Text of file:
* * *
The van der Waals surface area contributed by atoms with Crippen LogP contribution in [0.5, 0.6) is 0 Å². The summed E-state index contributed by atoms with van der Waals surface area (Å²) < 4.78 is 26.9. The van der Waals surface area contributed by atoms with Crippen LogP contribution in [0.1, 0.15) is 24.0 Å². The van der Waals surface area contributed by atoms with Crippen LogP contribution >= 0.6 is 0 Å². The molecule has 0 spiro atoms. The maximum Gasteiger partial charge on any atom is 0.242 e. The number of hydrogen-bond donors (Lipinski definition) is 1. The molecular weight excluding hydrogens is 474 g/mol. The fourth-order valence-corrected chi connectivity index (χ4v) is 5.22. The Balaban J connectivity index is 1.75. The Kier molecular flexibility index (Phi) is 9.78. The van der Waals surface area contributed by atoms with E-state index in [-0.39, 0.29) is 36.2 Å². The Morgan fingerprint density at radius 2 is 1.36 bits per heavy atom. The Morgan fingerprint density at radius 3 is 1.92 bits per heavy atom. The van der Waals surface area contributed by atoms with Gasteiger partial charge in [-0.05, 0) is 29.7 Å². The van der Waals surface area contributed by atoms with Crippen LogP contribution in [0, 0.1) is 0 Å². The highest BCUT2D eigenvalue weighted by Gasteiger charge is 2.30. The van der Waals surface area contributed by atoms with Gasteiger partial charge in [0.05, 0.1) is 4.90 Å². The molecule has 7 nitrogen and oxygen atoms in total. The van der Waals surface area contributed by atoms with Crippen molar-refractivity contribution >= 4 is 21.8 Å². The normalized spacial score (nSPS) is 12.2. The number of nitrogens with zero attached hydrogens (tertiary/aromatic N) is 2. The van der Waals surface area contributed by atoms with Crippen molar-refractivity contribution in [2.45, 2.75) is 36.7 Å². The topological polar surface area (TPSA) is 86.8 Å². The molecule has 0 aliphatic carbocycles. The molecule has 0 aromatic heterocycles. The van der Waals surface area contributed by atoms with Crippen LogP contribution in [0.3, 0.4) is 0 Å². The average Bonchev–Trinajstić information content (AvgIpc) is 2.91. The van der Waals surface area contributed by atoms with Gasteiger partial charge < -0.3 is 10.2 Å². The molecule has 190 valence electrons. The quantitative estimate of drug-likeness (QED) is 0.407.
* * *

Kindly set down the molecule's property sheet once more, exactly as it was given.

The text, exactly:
The van der Waals surface area contributed by atoms with Crippen LogP contribution in [0.5, 0.6) is 0 Å². The summed E-state index contributed by atoms with van der Waals surface area (Å²) < 4.78 is 26.9. The van der Waals surface area contributed by atoms with Crippen LogP contribution in [0.1, 0.15) is 24.0 Å². The van der Waals surface area contributed by atoms with Crippen LogP contribution >= 0.6 is 0 Å². The molecule has 0 spiro atoms. The maximum Gasteiger partial charge on any atom is 0.242 e. The number of hydrogen-bond donors (Lipinski definition) is 1. The molecular weight excluding hydrogens is 474 g/mol. The fourth-order valence-corrected chi connectivity index (χ4v) is 5.22. The Balaban J connectivity index is 1.75. The Kier molecular flexibility index (Phi) is 9.78. The van der Waals surface area contributed by atoms with E-state index in [-0.39, 0.29) is 36.2 Å². The Morgan fingerprint density at radius 2 is 1.36 bits per heavy atom. The Morgan fingerprint density at radius 3 is 1.92 bits per heavy atom. The van der Waals surface area contributed by atoms with Gasteiger partial charge in [-0.05, 0) is 29.7 Å². The van der Waals surface area contributed by atoms with Crippen LogP contribution in [0, 0.1) is 0 Å². The highest BCUT2D eigenvalue weighted by Gasteiger charge is 2.30. The van der Waals surface area contributed by atoms with Gasteiger partial charge in [0.05, 0.1) is 4.90 Å². The molecule has 7 nitrogen and oxygen atoms in total. The van der Waals surface area contributed by atoms with Crippen molar-refractivity contribution >= 4 is 21.8 Å². The normalized spacial score (nSPS) is 12.2. The number of nitrogens with zero attached hydrogens (tertiary/aromatic N) is 2. The van der Waals surface area contributed by atoms with Crippen molar-refractivity contribution in [2.45, 2.75) is 36.7 Å². The topological polar surface area (TPSA) is 86.8 Å². The molecule has 0 aliphatic carbocycles. The molecule has 0 aromatic heterocycles. The van der Waals surface area contributed by atoms with Crippen LogP contribution in [0.3, 0.4) is 0 Å². The average Bonchev–Trinajstić information content (AvgIpc) is 2.91. The van der Waals surface area contributed by atoms with Gasteiger partial charge < -0.3 is 10.2 Å². The molecule has 190 valence electrons. The quantitative estimate of drug-likeness (QED) is 0.407.